The day continued with everyone walking on eggshells. Maybe we would have been fine if we all could have avoided each other in separate corners of the house, but we had a Halloween event that night and had to dress up. At least my kids could sense the lingering danger and put their costumes on without a fuss. Just kidding. They fought us every step of the way, which I assure you my wife loved. If you’ve already pushed things past the breaking point, why not push them much, much further? It defies all logic. These were not the actions of children who wanted to survive. This was the kid version of suicide by cop.
Lola and I got the kids in and out of the event, got them home, got them out of their costumes, and got them fed. All we had to do was get them in bed and this horrible day would be over. I took point. I figured under my careful guidance, nothing else could go wrong. If we had one more disaster, none of us would live to tell about it.
Then I heard a rip—and screams. Gilly, who had slept in my six-year-old’s bed for two straight years without incident, decided this night of all nights was the perfect time to tear hole in my daughter’s comforter. I panicked. You have to understand that, for legal purposes, the pig and I are considered one entity by my wife. It’s my fault we have a pig, and thus anything the pig does is my fault, too. So I’m the one who tore a hole in that comforter. Not a good move on my part.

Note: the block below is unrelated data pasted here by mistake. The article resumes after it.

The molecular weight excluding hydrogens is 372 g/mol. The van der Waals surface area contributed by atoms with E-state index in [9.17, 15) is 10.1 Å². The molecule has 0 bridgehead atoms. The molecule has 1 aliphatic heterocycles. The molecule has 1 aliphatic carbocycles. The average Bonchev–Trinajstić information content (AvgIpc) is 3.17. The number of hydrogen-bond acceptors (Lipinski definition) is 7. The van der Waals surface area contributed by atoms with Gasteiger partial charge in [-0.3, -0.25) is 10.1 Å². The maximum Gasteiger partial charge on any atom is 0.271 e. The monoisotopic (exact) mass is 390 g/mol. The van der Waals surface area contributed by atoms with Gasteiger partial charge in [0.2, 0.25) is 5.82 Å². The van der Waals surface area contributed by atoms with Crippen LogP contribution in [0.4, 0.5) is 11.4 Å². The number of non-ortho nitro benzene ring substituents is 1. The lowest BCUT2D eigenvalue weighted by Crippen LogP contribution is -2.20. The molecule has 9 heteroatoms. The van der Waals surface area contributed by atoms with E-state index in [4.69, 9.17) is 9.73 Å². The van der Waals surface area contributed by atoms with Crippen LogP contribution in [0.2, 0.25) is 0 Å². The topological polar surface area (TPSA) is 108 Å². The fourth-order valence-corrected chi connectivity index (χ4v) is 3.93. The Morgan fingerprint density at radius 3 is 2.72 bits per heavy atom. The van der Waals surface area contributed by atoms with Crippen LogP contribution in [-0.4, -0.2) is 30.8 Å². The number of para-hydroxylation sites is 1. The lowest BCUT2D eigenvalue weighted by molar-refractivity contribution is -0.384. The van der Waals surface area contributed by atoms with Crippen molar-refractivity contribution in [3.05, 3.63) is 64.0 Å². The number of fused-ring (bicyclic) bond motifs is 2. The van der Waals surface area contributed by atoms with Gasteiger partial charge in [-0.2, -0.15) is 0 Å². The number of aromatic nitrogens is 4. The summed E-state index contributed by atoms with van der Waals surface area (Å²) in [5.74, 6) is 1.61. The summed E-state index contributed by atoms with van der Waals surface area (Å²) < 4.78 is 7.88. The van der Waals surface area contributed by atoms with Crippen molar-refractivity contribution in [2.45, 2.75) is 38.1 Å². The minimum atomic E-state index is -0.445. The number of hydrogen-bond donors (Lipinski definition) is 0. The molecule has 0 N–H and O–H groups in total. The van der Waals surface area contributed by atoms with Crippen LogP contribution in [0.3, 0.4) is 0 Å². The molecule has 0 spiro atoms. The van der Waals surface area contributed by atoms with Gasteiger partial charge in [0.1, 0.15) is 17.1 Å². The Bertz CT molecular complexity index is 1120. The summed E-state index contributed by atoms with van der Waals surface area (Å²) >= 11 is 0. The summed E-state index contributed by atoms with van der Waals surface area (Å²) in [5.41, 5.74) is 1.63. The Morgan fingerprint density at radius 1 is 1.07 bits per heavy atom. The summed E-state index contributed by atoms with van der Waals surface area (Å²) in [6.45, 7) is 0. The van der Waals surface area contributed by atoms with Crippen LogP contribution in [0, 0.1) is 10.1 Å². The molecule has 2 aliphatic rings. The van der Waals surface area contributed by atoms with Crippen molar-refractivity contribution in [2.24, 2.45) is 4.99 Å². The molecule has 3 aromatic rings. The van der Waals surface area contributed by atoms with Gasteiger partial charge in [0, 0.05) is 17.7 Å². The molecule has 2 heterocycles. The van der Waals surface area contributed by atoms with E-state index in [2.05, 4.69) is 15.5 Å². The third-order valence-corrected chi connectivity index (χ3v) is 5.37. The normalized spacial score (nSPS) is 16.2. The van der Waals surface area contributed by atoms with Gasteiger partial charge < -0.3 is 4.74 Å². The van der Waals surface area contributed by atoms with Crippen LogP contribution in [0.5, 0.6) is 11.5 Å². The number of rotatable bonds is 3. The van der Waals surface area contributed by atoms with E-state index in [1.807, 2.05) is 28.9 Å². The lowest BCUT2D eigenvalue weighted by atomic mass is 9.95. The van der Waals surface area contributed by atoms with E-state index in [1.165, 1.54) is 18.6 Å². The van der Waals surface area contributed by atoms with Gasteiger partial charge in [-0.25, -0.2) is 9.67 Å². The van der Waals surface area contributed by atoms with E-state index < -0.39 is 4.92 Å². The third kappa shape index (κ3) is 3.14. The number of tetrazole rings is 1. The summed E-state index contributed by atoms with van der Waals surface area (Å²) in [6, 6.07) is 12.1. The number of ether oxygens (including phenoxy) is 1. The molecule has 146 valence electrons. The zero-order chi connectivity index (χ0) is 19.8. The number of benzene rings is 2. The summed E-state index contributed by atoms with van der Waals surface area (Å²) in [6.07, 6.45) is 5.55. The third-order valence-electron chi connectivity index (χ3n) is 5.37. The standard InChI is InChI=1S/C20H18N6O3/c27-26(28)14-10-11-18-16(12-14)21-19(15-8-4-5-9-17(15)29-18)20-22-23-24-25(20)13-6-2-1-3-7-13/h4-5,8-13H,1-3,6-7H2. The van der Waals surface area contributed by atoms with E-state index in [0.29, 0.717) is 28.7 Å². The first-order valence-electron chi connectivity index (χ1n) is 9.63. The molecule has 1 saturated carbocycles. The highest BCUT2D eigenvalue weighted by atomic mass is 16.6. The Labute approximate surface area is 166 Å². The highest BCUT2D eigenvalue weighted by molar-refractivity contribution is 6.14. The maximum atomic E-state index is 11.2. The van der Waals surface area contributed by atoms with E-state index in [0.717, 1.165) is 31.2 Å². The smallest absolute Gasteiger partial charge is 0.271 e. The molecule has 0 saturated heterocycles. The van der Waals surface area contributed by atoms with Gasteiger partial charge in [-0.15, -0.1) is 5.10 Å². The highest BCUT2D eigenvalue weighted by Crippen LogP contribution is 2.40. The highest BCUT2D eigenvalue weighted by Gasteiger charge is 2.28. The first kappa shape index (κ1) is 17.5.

I covered the hole with a pillow and told Mae that whatever she did, she couldn’t tell Mom. There would be hell to pay in the morning, but by then my wife’s anger from the other disasters might have faded enough that some of us would survive the fallout. The pig jumped back in Mae’s bed, and everybody settled down. We were going to make it.
Then Gilly tore another hole in Mae’s blankets. All hell broke loose.